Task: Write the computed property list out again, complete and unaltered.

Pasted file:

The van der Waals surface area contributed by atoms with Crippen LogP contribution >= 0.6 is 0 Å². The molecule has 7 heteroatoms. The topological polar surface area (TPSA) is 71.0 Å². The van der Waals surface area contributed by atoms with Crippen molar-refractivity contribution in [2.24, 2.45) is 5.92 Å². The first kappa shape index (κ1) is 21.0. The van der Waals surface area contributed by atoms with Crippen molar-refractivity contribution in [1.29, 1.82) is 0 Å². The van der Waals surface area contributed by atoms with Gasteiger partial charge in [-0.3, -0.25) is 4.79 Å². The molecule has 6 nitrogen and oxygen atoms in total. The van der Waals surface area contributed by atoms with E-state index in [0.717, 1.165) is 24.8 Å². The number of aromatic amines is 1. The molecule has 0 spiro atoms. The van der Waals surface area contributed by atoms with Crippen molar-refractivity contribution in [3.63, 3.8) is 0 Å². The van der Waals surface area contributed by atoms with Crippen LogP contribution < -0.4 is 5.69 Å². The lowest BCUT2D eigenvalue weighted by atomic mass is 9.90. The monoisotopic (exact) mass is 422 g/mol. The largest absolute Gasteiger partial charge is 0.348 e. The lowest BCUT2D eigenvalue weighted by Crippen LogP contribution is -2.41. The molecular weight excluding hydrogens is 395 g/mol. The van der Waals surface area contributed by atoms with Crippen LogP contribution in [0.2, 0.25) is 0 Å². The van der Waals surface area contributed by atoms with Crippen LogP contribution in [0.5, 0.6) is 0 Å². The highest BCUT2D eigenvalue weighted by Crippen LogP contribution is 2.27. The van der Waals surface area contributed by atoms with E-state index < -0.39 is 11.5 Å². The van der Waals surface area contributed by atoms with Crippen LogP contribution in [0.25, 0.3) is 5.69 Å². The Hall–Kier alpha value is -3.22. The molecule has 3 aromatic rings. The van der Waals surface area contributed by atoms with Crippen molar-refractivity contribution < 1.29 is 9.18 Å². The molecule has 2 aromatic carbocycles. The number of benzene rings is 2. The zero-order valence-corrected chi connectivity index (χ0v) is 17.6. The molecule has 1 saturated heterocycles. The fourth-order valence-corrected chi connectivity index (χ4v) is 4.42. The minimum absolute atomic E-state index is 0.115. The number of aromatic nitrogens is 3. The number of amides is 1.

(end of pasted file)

The van der Waals surface area contributed by atoms with Crippen LogP contribution >= 0.6 is 0 Å². The molecule has 7 heteroatoms. The topological polar surface area (TPSA) is 71.0 Å². The van der Waals surface area contributed by atoms with Crippen molar-refractivity contribution in [2.24, 2.45) is 5.92 Å². The first kappa shape index (κ1) is 21.0. The van der Waals surface area contributed by atoms with Crippen molar-refractivity contribution in [1.29, 1.82) is 0 Å². The van der Waals surface area contributed by atoms with Gasteiger partial charge in [-0.3, -0.25) is 4.79 Å². The molecule has 6 nitrogen and oxygen atoms in total. The van der Waals surface area contributed by atoms with E-state index in [0.717, 1.165) is 24.8 Å². The number of aromatic amines is 1. The molecule has 0 spiro atoms. The van der Waals surface area contributed by atoms with Crippen molar-refractivity contribution in [3.63, 3.8) is 0 Å². The van der Waals surface area contributed by atoms with Crippen LogP contribution < -0.4 is 5.69 Å². The lowest BCUT2D eigenvalue weighted by atomic mass is 9.90. The monoisotopic (exact) mass is 422 g/mol. The largest absolute Gasteiger partial charge is 0.348 e. The lowest BCUT2D eigenvalue weighted by Crippen LogP contribution is -2.41. The molecular weight excluding hydrogens is 395 g/mol. The van der Waals surface area contributed by atoms with Crippen LogP contribution in [0.2, 0.25) is 0 Å². The van der Waals surface area contributed by atoms with Crippen LogP contribution in [0.5, 0.6) is 0 Å². The highest BCUT2D eigenvalue weighted by Crippen LogP contribution is 2.27. The van der Waals surface area contributed by atoms with E-state index < -0.39 is 11.5 Å². The van der Waals surface area contributed by atoms with Crippen LogP contribution in [0.25, 0.3) is 5.69 Å². The Hall–Kier alpha value is -3.22. The molecule has 3 aromatic rings. The van der Waals surface area contributed by atoms with Crippen molar-refractivity contribution < 1.29 is 9.18 Å². The molecule has 2 aromatic carbocycles. The number of benzene rings is 2. The zero-order valence-corrected chi connectivity index (χ0v) is 17.6. The molecule has 1 saturated heterocycles. The fourth-order valence-corrected chi connectivity index (χ4v) is 4.42. The minimum absolute atomic E-state index is 0.115. The number of aromatic nitrogens is 3. The number of amides is 1.